• aaaaaargh says:

      Interesting. I’d be careful about trying for “unbiased” – I get what you mean, but that’ll make readers all the more likely to try and label you as one or the other. What you’re talking about is framing, and looking at how the same event gets covered by different outlets has a lot of potential. Take a look at my friend Fred’s blog: http://headsuptheblog.blogspot.com/

  13. sjl0693 says:

    Focus of my blog:

    The focus of my blog for the semester will be how athletes/coaches interact with the media in the sporting world. This idea is becoming bigger each year as more athletes and coaches are beginning to give the members of the media a hard time when answering questions. This concept is multi-faceted because it deals with how the media and players/coaches interact while also showing how the fans feel about the media when they ask questions to someone that doesn’t want to answer them.

  14. Christopher Tomes says:

    Social Medias impact on professional athletes and the fans.

    Social media is used in so many ways and its used so much in the realm of sports. With all these social media outlets its not just the fans that use it, the athletes are just into social media outlets as anywhere else. Social media is used when players have arguments or debates over who’s better and it gets very serious on these social media outlets between players. With athletes being into social media it lets fans try and get in touch with their favorite players, it also lets fans tell the players how they truly feel. With social media today fans and athletes can get involved with each other whether its good or bad.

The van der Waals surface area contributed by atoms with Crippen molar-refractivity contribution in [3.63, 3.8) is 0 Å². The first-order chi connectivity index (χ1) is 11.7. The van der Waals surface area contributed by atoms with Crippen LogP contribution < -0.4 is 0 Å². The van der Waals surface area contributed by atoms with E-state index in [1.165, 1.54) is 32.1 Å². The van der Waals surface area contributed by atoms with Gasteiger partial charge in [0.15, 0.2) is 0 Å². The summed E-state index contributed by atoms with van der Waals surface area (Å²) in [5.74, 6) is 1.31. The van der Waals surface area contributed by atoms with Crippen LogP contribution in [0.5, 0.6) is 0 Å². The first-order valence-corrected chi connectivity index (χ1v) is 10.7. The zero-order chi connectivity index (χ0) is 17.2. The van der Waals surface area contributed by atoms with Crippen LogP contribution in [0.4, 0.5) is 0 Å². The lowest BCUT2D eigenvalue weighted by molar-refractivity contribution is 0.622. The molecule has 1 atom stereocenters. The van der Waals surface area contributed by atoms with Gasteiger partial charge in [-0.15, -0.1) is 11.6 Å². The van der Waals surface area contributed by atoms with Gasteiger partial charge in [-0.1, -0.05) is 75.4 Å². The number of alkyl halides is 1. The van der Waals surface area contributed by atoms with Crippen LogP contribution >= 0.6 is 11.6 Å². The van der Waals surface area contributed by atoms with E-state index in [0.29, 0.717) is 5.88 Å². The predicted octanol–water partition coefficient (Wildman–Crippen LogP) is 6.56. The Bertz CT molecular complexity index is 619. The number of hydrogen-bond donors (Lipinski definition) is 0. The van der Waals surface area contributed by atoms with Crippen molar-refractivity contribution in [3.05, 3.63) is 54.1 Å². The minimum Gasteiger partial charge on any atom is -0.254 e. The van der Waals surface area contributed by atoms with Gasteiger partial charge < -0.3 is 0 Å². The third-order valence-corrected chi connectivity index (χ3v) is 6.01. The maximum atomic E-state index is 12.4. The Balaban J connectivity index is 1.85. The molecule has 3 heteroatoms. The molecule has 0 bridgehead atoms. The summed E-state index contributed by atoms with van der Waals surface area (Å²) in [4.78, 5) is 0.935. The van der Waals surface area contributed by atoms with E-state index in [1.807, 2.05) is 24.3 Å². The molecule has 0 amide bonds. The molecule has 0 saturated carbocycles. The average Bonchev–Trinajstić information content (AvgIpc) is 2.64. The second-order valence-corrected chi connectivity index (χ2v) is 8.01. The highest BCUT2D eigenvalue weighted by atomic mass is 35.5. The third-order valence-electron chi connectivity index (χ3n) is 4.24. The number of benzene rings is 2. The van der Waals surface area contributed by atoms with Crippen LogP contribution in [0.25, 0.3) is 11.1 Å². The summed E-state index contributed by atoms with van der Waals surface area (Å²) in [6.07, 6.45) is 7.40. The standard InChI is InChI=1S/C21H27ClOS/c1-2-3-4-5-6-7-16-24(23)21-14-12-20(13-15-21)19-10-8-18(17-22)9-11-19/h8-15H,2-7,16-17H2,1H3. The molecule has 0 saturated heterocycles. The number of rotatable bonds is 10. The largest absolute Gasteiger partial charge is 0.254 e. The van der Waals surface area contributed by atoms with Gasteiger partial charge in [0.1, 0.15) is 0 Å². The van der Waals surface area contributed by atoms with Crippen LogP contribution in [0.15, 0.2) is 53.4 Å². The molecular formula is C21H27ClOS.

15. Mike Marsh says:

    For my blog I am going to be writing about and analyzing the social media trends for specific demographics. I will also be looking at how usage of social media platforms varies amongst groups of people. Depending ones age group, ethnicity, occupation, or other demographics it is likely that they have their own personal reasons for using a social media platform with niche specific goals in mind. I will also examine reasons why different demographics are choosing to use social media to network and how these mind sets for each demographic differs. The title for my blog is going to be “The Evolution of Social Media Demographics”.

    • aaaaaargh says:

      This seems like it might be too broad. Right now it’s just social media in general – can you narrow things down? Look at a specific demographic(s)? College student use, for example, might be a place to start that’s personally relevant. You want a concept broad enough to have potential but specific enough to suggest particular posts (and audiences) so you’re not tearing your hair out.